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Esports: It's Not Just About Gaming

When your kid tells you that they want nothing more than to become a professional gamer when they grow up, try your best not to roll your eyes. Instead, keep an open mind and do some research. Having their sights set on being a professional esports player is certainly a lofty goal, but it’s not impossible. It takes hard work and dedication just like any professional athlete.

Just ask self-made former pro-gamer, YouTube content creator, founder, and CEO of 100 Thieves, Matt “NaDeShot” Haag. What Nadeshot was able to accomplish during and after his esports career is nothing short of incredible.

Nadeshot earned his recognition in the game Call of Duty playing mostly for OpTic Gaming from 2008 to 2015. What set him apart from other esport players, was his entrepreneurial mindset combining his competitive career with content creation. Nadeshot helped bridge the gap between the esports and gaming audiences by offering a glimpse into his personal life, something that had not been done before. Considered one of the biggest personalities in esports at the time, Nadeshot told YouTube’s theScore Esports in a 2018 interview, “I wanted people to recognize me, I wanted people to know, ‘hey that’s Nadeshot.’”

He admits that his mother was not always on board with his passion for gaming and even made him get a job at McDonald's just to get him away from the screen. “I think when any parent sees their child doing something that’s really out of the ordinary you know that’s gonna raise a lot of red flags. So I can imagine what they thought about it (pro gaming) and I think that’s the main reason why my mom made me get a job because she was worried that I was just going to waste my life away behind my computer screen,” Nade says. His mom was expressing common concerns shared by many parents of esports hopeful gamers. Eventually, she would become his biggest supporter until her untimely death in 2012. “I realized that no matter where I went, my family, where I come from, and the love of my mom, are a huge part of what I do.”

Nadeshot had a rollercoaster career with OpTic Gaming. However, his biggest success on the team came in 2011 when OpTic Gaming defeated Team Kaliber 3-2, winning the gold medal in Call of Duty at the Major League Gaming (MLG) XGames finals. When he announced his retirement in 2015, Nadeshot was determined to stay relevant in the industry. In 2017, Nadeshot would go on to form 100 Thieves, an esports organization and lifestyle brand.

Almost overnight, 100 Thieves went from an idea with a name and a logo to a multimillion-dollar esports organization with a solid foot in the door to the world's biggest game, League of Legends. In a very short time, 100 Thieves would become synonymous with some of the biggest names in gaming, music, and fashion. Nadeshot’s career serves as an inspiration to all aspiring esports players and is a great example of what an esports career can look like and where it can go once the competition is over.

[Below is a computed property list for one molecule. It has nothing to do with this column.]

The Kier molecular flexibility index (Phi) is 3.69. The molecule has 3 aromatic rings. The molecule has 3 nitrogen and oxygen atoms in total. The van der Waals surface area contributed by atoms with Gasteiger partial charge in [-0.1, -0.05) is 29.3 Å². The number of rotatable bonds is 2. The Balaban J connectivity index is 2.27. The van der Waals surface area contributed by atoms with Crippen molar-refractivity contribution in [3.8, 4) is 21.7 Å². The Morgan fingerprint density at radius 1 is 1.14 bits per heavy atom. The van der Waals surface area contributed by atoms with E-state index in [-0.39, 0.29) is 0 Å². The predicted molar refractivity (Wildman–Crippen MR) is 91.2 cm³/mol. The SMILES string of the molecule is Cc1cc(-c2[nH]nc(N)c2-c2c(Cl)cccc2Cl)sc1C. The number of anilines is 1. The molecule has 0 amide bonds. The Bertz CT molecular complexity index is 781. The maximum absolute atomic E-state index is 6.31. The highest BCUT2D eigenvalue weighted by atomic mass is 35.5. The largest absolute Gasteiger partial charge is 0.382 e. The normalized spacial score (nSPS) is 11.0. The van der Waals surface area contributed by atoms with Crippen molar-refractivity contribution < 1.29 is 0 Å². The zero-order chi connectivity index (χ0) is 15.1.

The reality, however, is that out of the thousands of young gamers who dream of making it big and earning a living doing what they love, only a few actually “make it”. For those who don’t go pro, there are multiple ways they can continue to work within the industry they love so much. An entire esports ecosystem was created from the enormous growth it's seen over the years, providing many different types of jobs within the industry.

Nico Besombes, an esports and social researcher, created a detailed map of careers within the esports ecosystem. He says in his article, Esports Related Professions, “It is therefore with the objective of filling this gap that I am gradually trying to identify the numerous professions related to esports in order to show the different possibilities,” he said. “To help train organizations/schools/colleges to identify the professions they need to focus on, and thus define the appropriate educational content and relevant speakers/teachers/instructors.”

Pro players can go on to become on-stage hosts or even shoutcasters for the same circuits they used to compete in themselves. Some become coaches for teams while others get signed to organizations as content creators.

These opportunities are not just for former pro players. There are multiple ways to enter the esports industry even if you don’t have a background in gaming. There are jobs in operations, sales, management, event planning, broadcast, and merchandising, just to name a few. If you visit gaming and esports jobs platform, Hitmarker, you will quickly see the high demand the industry has for qualified professionals from multiple disciplines, proving that anyone with the right set of skills can make a living in esports.

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